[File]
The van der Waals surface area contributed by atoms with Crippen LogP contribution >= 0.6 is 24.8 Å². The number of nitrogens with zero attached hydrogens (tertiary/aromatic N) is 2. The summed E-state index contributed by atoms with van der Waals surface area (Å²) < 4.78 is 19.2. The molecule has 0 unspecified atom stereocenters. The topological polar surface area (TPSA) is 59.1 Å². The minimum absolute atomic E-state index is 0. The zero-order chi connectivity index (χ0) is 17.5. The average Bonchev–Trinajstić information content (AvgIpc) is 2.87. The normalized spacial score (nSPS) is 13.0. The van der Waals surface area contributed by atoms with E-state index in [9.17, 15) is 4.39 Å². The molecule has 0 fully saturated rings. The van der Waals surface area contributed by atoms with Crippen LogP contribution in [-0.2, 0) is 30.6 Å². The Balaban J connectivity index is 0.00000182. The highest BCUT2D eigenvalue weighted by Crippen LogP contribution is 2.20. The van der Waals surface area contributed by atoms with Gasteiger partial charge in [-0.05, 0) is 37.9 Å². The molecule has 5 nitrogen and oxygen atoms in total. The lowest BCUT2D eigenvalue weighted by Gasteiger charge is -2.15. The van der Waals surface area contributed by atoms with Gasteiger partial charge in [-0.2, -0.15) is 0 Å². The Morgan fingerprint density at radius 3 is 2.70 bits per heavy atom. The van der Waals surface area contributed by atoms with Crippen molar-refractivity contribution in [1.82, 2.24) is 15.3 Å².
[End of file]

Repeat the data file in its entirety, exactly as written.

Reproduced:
The van der Waals surface area contributed by atoms with Crippen LogP contribution >= 0.6 is 24.8 Å². The number of nitrogens with zero attached hydrogens (tertiary/aromatic N) is 2. The summed E-state index contributed by atoms with van der Waals surface area (Å²) < 4.78 is 19.2. The molecule has 0 unspecified atom stereocenters. The topological polar surface area (TPSA) is 59.1 Å². The minimum absolute atomic E-state index is 0. The zero-order chi connectivity index (χ0) is 17.5. The average Bonchev–Trinajstić information content (AvgIpc) is 2.87. The normalized spacial score (nSPS) is 13.0. The van der Waals surface area contributed by atoms with E-state index in [9.17, 15) is 4.39 Å². The molecule has 0 fully saturated rings. The van der Waals surface area contributed by atoms with Crippen LogP contribution in [-0.2, 0) is 30.6 Å². The Balaban J connectivity index is 0.00000182. The highest BCUT2D eigenvalue weighted by Crippen LogP contribution is 2.20. The van der Waals surface area contributed by atoms with Gasteiger partial charge in [-0.05, 0) is 37.9 Å². The molecule has 5 nitrogen and oxygen atoms in total. The lowest BCUT2D eigenvalue weighted by Gasteiger charge is -2.15. The van der Waals surface area contributed by atoms with Gasteiger partial charge in [-0.2, -0.15) is 0 Å². The Morgan fingerprint density at radius 3 is 2.70 bits per heavy atom. The van der Waals surface area contributed by atoms with Crippen molar-refractivity contribution in [1.82, 2.24) is 15.3 Å².